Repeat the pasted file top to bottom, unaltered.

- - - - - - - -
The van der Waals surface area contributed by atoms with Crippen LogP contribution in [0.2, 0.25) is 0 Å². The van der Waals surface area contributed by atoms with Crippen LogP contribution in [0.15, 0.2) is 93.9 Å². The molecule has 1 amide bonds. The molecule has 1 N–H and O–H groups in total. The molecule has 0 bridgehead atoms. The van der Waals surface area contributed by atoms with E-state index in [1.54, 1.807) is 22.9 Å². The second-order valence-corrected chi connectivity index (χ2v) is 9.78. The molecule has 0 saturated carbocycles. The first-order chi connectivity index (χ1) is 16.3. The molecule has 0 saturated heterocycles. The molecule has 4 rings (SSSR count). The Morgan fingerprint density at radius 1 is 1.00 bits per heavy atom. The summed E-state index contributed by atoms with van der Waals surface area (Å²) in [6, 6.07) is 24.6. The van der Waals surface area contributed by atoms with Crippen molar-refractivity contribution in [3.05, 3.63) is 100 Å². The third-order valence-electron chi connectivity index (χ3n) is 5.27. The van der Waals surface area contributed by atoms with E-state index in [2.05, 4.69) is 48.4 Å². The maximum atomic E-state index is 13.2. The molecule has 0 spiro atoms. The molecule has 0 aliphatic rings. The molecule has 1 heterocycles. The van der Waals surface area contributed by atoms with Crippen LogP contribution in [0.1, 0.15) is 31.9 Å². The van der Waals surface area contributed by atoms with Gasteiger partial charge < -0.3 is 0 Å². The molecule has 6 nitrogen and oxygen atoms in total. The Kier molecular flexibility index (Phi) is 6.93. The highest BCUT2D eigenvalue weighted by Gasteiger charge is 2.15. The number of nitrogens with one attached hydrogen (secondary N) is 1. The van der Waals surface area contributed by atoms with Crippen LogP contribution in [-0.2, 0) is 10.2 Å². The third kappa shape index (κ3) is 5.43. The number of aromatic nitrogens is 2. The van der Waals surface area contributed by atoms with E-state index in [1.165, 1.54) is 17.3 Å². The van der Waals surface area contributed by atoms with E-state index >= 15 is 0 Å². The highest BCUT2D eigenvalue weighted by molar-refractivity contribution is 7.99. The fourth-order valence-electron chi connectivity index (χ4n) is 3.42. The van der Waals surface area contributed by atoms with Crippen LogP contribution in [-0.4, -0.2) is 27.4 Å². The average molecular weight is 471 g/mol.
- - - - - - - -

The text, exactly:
The van der Waals surface area contributed by atoms with Crippen LogP contribution in [0.2, 0.25) is 0 Å². The van der Waals surface area contributed by atoms with Crippen LogP contribution in [0.15, 0.2) is 93.9 Å². The molecule has 1 amide bonds. The molecule has 1 N–H and O–H groups in total. The molecule has 0 bridgehead atoms. The van der Waals surface area contributed by atoms with E-state index in [1.54, 1.807) is 22.9 Å². The second-order valence-corrected chi connectivity index (χ2v) is 9.78. The molecule has 0 saturated carbocycles. The first-order chi connectivity index (χ1) is 16.3. The molecule has 0 saturated heterocycles. The molecule has 4 rings (SSSR count). The Morgan fingerprint density at radius 1 is 1.00 bits per heavy atom. The summed E-state index contributed by atoms with van der Waals surface area (Å²) in [6, 6.07) is 24.6. The van der Waals surface area contributed by atoms with Crippen molar-refractivity contribution in [3.05, 3.63) is 100 Å². The third-order valence-electron chi connectivity index (χ3n) is 5.27. The van der Waals surface area contributed by atoms with E-state index in [2.05, 4.69) is 48.4 Å². The maximum atomic E-state index is 13.2. The molecule has 0 spiro atoms. The molecule has 0 aliphatic rings. The molecule has 1 heterocycles. The van der Waals surface area contributed by atoms with Crippen LogP contribution in [0.1, 0.15) is 31.9 Å². The van der Waals surface area contributed by atoms with Gasteiger partial charge < -0.3 is 0 Å². The molecule has 6 nitrogen and oxygen atoms in total. The Kier molecular flexibility index (Phi) is 6.93. The highest BCUT2D eigenvalue weighted by Gasteiger charge is 2.15. The number of nitrogens with one attached hydrogen (secondary N) is 1. The van der Waals surface area contributed by atoms with Crippen LogP contribution in [-0.2, 0) is 10.2 Å². The third kappa shape index (κ3) is 5.43. The number of aromatic nitrogens is 2. The van der Waals surface area contributed by atoms with E-state index in [1.165, 1.54) is 17.3 Å². The van der Waals surface area contributed by atoms with E-state index >= 15 is 0 Å². The highest BCUT2D eigenvalue weighted by molar-refractivity contribution is 7.99. The fourth-order valence-electron chi connectivity index (χ4n) is 3.42. The van der Waals surface area contributed by atoms with Crippen LogP contribution in [-0.4, -0.2) is 27.4 Å². The average molecular weight is 471 g/mol.